However, the vast majority of states do not hold potential harm to a fetus to be a concern strong enough to override patient privacy, for very good reasons. The logic is supported not only by legal reasons (with very few exceptions, legal precedent holds that a fetus is not entitled to the legal rights of a full person on par with the mother), but practical ones as well. The American College of Obstetricians and Gynecologist’s Committee Opinion report “Substance Abuse Reporting and Pregnancy” states that “Incarceration and the threat of incarceration have proved to be ineffective in reducing the incidence of alcohol or drug abuse … [in part because] Substance abuse reporting during pregnancy may dissuade women from seeking prenatal care.” For the tiny minority of states that enforce such laws, the report recommends that physicians “work with state legislators to retract [such] legislation.”
The report also notes that punitive treatment of substance abuse inappropriately treats addiction or suicide attempts as moral failings rather than addressing underlying issues or attempting to treat them appropriately. Lastly, it assumes that women have not already sought treatment (drug treatment programs specifically tailored for or preferential for pregnant patients are uncommon in the US).
In an amicus brief opposing the South Carolina Supreme Court’s decision (Whitner v South Carolina) to extend child abuse and neglect laws to viable fetuses, the South Carolina Association of Alcoholism and Drug Abuse Counselors (SCAADAC) noted that enrollment by pregnant women in drug and alcohol treatment programs in the state dropped by 80% in the year following Whitner’s highly publicized prosecution and leading up to the court’s decision to uphold it. This suggests that pregnant addicts are not only deterred from seeking prenatal care out of fear that their physicians would report their drug abuse (as physicians would legally be required to do following the ruling) but also from seeking drug addiction therapy independently.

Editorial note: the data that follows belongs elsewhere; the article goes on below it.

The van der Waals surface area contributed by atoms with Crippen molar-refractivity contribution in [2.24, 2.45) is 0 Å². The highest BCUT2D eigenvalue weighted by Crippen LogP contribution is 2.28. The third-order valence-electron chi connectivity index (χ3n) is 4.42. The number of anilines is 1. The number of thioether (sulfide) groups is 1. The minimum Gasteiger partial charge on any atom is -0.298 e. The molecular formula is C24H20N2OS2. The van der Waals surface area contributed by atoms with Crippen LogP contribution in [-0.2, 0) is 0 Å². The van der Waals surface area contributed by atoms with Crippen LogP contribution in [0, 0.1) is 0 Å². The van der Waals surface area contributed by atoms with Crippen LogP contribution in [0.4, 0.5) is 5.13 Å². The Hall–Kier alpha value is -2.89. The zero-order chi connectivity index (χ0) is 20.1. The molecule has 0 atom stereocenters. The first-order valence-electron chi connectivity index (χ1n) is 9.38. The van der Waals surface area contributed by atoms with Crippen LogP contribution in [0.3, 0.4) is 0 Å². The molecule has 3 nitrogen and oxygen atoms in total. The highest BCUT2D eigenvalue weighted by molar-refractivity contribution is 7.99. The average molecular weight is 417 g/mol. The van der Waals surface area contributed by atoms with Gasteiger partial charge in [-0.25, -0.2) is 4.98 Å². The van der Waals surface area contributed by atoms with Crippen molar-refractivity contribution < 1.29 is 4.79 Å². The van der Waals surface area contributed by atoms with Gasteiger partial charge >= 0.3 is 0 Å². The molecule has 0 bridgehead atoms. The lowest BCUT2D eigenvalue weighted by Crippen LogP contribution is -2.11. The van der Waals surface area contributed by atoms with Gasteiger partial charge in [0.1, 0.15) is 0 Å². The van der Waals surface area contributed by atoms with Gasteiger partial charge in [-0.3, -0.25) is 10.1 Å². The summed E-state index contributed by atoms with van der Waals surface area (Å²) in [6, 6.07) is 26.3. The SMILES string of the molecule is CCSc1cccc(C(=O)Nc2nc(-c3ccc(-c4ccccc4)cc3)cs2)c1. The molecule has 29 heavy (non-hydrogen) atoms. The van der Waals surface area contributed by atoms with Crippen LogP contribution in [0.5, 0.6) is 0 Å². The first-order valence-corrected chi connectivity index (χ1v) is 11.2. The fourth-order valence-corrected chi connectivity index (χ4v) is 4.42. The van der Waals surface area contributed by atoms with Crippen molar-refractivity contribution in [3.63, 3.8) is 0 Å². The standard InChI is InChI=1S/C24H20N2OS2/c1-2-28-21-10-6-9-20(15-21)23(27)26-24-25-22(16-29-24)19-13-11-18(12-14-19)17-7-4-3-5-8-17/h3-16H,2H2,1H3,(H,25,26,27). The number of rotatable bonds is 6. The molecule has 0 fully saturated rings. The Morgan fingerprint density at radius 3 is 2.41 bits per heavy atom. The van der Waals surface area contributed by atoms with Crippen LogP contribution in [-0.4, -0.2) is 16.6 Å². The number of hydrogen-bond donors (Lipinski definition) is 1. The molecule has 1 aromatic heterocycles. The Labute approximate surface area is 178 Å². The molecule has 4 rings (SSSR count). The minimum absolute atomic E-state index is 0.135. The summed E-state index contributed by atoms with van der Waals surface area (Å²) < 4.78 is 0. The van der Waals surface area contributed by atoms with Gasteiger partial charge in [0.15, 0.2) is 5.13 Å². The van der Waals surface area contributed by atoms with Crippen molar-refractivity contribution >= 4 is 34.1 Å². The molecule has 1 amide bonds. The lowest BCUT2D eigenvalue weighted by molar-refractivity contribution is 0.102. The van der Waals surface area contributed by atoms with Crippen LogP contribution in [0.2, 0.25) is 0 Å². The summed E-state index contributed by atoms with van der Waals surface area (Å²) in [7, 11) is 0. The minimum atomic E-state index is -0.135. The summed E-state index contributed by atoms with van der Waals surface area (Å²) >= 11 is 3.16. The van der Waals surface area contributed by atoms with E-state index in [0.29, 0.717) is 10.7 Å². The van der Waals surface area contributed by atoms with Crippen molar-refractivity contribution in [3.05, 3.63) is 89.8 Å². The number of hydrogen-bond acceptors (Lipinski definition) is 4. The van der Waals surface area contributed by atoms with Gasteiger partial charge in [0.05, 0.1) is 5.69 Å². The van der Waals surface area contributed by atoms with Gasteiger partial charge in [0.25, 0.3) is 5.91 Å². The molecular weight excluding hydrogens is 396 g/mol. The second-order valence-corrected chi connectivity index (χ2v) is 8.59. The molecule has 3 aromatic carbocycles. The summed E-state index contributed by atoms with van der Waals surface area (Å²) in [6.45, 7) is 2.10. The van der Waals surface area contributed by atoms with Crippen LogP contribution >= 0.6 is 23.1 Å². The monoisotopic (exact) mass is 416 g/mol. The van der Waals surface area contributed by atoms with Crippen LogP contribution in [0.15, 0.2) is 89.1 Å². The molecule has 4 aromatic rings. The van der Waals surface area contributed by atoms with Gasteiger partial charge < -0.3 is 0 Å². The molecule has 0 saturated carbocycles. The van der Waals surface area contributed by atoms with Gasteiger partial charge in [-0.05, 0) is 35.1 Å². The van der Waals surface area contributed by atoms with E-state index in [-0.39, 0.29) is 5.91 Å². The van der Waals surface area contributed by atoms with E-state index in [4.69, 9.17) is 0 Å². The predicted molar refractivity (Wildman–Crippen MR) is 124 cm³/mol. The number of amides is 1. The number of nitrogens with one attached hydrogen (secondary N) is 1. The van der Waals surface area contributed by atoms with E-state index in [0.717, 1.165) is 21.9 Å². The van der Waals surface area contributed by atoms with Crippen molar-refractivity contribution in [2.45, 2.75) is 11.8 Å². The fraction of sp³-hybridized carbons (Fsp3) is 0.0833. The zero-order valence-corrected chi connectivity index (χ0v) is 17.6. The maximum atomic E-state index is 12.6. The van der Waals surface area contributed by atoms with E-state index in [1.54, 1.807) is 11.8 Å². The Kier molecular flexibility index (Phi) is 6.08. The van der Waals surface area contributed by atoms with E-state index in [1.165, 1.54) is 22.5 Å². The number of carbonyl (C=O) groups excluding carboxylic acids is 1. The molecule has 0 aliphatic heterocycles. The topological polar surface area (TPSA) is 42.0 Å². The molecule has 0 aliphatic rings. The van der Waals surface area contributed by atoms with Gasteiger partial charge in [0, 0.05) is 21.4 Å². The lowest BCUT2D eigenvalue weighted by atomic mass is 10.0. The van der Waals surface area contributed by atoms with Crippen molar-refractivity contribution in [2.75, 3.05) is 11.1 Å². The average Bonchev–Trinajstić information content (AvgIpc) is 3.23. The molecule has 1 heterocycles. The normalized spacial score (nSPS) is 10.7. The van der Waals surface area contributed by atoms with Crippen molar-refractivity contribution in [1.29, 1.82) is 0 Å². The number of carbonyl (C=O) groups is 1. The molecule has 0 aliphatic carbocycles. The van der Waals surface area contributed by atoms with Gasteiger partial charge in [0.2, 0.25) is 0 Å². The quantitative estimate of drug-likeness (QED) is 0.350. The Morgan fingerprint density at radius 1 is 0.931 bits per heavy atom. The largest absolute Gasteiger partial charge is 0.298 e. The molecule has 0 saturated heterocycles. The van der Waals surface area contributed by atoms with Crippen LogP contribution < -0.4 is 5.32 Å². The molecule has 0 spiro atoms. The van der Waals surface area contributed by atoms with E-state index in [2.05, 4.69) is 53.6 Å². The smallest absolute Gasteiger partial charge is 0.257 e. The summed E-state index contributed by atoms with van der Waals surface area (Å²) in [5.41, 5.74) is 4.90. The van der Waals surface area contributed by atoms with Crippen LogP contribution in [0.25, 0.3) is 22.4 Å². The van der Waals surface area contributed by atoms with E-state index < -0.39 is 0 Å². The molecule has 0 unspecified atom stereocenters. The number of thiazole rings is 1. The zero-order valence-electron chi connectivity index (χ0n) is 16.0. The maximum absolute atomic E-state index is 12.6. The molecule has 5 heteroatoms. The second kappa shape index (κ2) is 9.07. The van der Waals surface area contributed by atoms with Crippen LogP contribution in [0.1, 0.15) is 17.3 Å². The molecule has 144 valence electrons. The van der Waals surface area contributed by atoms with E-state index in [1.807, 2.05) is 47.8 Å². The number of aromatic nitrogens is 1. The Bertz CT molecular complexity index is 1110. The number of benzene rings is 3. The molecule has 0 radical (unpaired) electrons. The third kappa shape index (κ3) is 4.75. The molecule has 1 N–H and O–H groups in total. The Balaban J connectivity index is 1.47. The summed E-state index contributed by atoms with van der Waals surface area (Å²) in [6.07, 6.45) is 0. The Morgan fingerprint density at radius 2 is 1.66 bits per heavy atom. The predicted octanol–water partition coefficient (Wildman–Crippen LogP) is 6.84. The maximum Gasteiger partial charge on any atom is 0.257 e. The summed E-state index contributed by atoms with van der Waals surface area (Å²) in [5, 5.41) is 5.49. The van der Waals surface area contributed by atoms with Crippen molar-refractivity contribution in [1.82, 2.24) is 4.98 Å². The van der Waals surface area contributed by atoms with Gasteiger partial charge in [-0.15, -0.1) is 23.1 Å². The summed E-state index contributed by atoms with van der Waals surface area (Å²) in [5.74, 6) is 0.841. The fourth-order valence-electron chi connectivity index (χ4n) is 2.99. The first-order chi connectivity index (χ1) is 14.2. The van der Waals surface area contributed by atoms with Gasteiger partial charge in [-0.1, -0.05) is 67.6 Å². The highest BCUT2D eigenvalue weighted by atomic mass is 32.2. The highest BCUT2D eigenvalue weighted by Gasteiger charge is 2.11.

Moreover, the punitive treatment of pregnant women may be even more counterproductive than as a deterrent to care, if its stated goal is the protection of the fetus. NAPW’s review describes the arrest of Martina Greywind 12 weeks into her pregnancy for “reckless endangerment” following the inhalation of paint fumes; after two weeks in the County Jail, she received a release for a medical appointment, at which time she received an abortion so that the charges could be dropped (which they were). When a law passed ostensibly to protect fetuses coerces women into obtaining an abortion to avoid criminal charges, “counterproductive” may be an understatement.
The second medical ethics principle at stake in this discussion is right to refuse treatment. This right is basic to patient autonomy, basic to respect for patient decision-making, and typically upheld for all patients with mental capacity even when the decision will inevitably result in their death. (The main, and in most places, only exception is the life-saving treatment of patients following suicide attempts, even over their objections.) In most states, the right of a pregnant woman to refuse treatment indicated for the fetus has been strongly affirmed, even at later time-points in the pregnancy.
While it is harrowing to imagine that a refusal to undergo a Caesarian section to save a viable fetus would result in the infant’s death, the alternative of court-ordered forced surgery in an emergent situation deprives a woman of her due process rights as well as her physical liberty. Moreover, court orders to force treatments on pregnant women who have refused them are often made based on dubious evidence and/or for risks that do not materialize.